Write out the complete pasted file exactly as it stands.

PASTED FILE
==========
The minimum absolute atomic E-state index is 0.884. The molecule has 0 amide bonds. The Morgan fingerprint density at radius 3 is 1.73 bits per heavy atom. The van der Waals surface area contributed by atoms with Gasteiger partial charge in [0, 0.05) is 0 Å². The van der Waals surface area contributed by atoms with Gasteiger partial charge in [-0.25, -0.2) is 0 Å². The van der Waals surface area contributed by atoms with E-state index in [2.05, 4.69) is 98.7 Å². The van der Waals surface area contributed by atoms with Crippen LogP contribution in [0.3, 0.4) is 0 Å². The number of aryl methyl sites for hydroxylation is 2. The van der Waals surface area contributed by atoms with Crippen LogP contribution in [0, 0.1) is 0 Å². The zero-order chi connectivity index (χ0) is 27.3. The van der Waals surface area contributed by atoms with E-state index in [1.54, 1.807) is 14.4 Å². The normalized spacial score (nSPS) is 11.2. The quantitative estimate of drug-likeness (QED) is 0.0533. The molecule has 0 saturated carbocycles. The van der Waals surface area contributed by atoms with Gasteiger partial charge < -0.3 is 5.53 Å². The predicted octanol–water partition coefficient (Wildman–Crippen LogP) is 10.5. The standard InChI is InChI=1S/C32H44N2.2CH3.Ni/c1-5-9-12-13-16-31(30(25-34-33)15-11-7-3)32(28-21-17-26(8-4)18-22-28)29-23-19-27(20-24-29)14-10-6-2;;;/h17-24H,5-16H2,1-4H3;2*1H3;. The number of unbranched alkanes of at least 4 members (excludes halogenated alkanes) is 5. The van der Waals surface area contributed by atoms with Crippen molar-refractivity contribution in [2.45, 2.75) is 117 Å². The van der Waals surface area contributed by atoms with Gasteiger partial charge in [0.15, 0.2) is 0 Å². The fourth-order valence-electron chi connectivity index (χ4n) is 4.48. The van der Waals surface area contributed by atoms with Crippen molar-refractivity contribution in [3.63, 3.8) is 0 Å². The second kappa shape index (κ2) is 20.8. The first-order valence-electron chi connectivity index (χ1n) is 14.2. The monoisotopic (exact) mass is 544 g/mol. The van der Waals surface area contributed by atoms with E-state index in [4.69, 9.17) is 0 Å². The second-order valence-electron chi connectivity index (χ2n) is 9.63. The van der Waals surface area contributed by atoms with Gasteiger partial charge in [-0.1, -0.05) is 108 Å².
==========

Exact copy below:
The minimum absolute atomic E-state index is 0.884. The molecule has 0 amide bonds. The Morgan fingerprint density at radius 3 is 1.73 bits per heavy atom. The van der Waals surface area contributed by atoms with Gasteiger partial charge in [0, 0.05) is 0 Å². The van der Waals surface area contributed by atoms with Gasteiger partial charge in [-0.25, -0.2) is 0 Å². The van der Waals surface area contributed by atoms with E-state index in [2.05, 4.69) is 98.7 Å². The van der Waals surface area contributed by atoms with Crippen LogP contribution in [0.3, 0.4) is 0 Å². The number of aryl methyl sites for hydroxylation is 2. The van der Waals surface area contributed by atoms with Crippen LogP contribution in [0, 0.1) is 0 Å². The zero-order chi connectivity index (χ0) is 27.3. The van der Waals surface area contributed by atoms with E-state index in [1.54, 1.807) is 14.4 Å². The normalized spacial score (nSPS) is 11.2. The quantitative estimate of drug-likeness (QED) is 0.0533. The molecule has 0 saturated carbocycles. The van der Waals surface area contributed by atoms with Gasteiger partial charge < -0.3 is 5.53 Å². The predicted octanol–water partition coefficient (Wildman–Crippen LogP) is 10.5. The standard InChI is InChI=1S/C32H44N2.2CH3.Ni/c1-5-9-12-13-16-31(30(25-34-33)15-11-7-3)32(28-21-17-26(8-4)18-22-28)29-23-19-27(20-24-29)14-10-6-2;;;/h17-24H,5-16H2,1-4H3;2*1H3;. The number of unbranched alkanes of at least 4 members (excludes halogenated alkanes) is 5. The van der Waals surface area contributed by atoms with Crippen molar-refractivity contribution in [2.45, 2.75) is 117 Å². The van der Waals surface area contributed by atoms with Gasteiger partial charge in [0.15, 0.2) is 0 Å². The fourth-order valence-electron chi connectivity index (χ4n) is 4.48. The van der Waals surface area contributed by atoms with Crippen molar-refractivity contribution in [3.63, 3.8) is 0 Å². The second kappa shape index (κ2) is 20.8. The first-order valence-electron chi connectivity index (χ1n) is 14.2. The monoisotopic (exact) mass is 544 g/mol. The van der Waals surface area contributed by atoms with E-state index in [4.69, 9.17) is 0 Å². The second-order valence-electron chi connectivity index (χ2n) is 9.63. The van der Waals surface area contributed by atoms with Gasteiger partial charge in [-0.1, -0.05) is 108 Å².